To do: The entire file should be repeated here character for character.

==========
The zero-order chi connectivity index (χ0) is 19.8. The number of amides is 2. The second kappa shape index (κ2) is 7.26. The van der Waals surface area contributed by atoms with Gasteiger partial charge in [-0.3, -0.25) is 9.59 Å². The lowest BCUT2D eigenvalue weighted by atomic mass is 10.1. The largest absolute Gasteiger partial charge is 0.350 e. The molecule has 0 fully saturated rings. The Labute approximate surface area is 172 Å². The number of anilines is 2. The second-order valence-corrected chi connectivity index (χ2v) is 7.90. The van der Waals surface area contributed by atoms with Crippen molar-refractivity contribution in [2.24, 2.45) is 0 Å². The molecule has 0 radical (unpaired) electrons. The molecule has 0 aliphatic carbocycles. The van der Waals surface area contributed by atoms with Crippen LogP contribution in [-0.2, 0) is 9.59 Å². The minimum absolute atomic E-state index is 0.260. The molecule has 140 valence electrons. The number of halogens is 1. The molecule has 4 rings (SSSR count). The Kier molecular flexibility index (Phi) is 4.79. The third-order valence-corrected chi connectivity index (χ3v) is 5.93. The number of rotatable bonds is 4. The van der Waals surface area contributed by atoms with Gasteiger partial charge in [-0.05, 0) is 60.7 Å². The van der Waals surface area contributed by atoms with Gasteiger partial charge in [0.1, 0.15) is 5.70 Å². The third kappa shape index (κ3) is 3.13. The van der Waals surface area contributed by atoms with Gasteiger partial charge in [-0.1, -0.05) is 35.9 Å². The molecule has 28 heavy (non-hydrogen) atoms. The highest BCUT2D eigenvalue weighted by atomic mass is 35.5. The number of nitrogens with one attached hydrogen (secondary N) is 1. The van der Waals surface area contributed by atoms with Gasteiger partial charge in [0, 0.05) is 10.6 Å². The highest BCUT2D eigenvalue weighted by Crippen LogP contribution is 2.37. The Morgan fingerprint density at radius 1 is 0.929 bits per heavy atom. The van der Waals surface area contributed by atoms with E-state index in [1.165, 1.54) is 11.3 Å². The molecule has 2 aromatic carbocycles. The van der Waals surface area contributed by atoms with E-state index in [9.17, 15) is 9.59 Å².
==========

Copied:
The zero-order chi connectivity index (χ0) is 19.8. The number of amides is 2. The second kappa shape index (κ2) is 7.26. The van der Waals surface area contributed by atoms with Gasteiger partial charge in [-0.3, -0.25) is 9.59 Å². The lowest BCUT2D eigenvalue weighted by atomic mass is 10.1. The largest absolute Gasteiger partial charge is 0.350 e. The molecule has 0 fully saturated rings. The Labute approximate surface area is 172 Å². The number of anilines is 2. The second-order valence-corrected chi connectivity index (χ2v) is 7.90. The van der Waals surface area contributed by atoms with Crippen molar-refractivity contribution in [2.24, 2.45) is 0 Å². The molecule has 0 radical (unpaired) electrons. The molecule has 0 aliphatic carbocycles. The van der Waals surface area contributed by atoms with Crippen LogP contribution in [-0.2, 0) is 9.59 Å². The minimum absolute atomic E-state index is 0.260. The molecule has 140 valence electrons. The number of halogens is 1. The molecule has 4 rings (SSSR count). The Kier molecular flexibility index (Phi) is 4.79. The third-order valence-corrected chi connectivity index (χ3v) is 5.93. The number of rotatable bonds is 4. The van der Waals surface area contributed by atoms with Gasteiger partial charge in [-0.05, 0) is 60.7 Å². The van der Waals surface area contributed by atoms with Gasteiger partial charge in [0.1, 0.15) is 5.70 Å². The third kappa shape index (κ3) is 3.13. The van der Waals surface area contributed by atoms with Gasteiger partial charge in [-0.1, -0.05) is 35.9 Å². The molecule has 28 heavy (non-hydrogen) atoms. The highest BCUT2D eigenvalue weighted by atomic mass is 35.5. The number of nitrogens with one attached hydrogen (secondary N) is 1. The van der Waals surface area contributed by atoms with Gasteiger partial charge in [0, 0.05) is 10.6 Å². The highest BCUT2D eigenvalue weighted by Crippen LogP contribution is 2.37. The Morgan fingerprint density at radius 1 is 0.929 bits per heavy atom. The van der Waals surface area contributed by atoms with E-state index in [1.165, 1.54) is 11.3 Å². The molecule has 2 aromatic carbocycles. The van der Waals surface area contributed by atoms with E-state index in [9.17, 15) is 9.59 Å².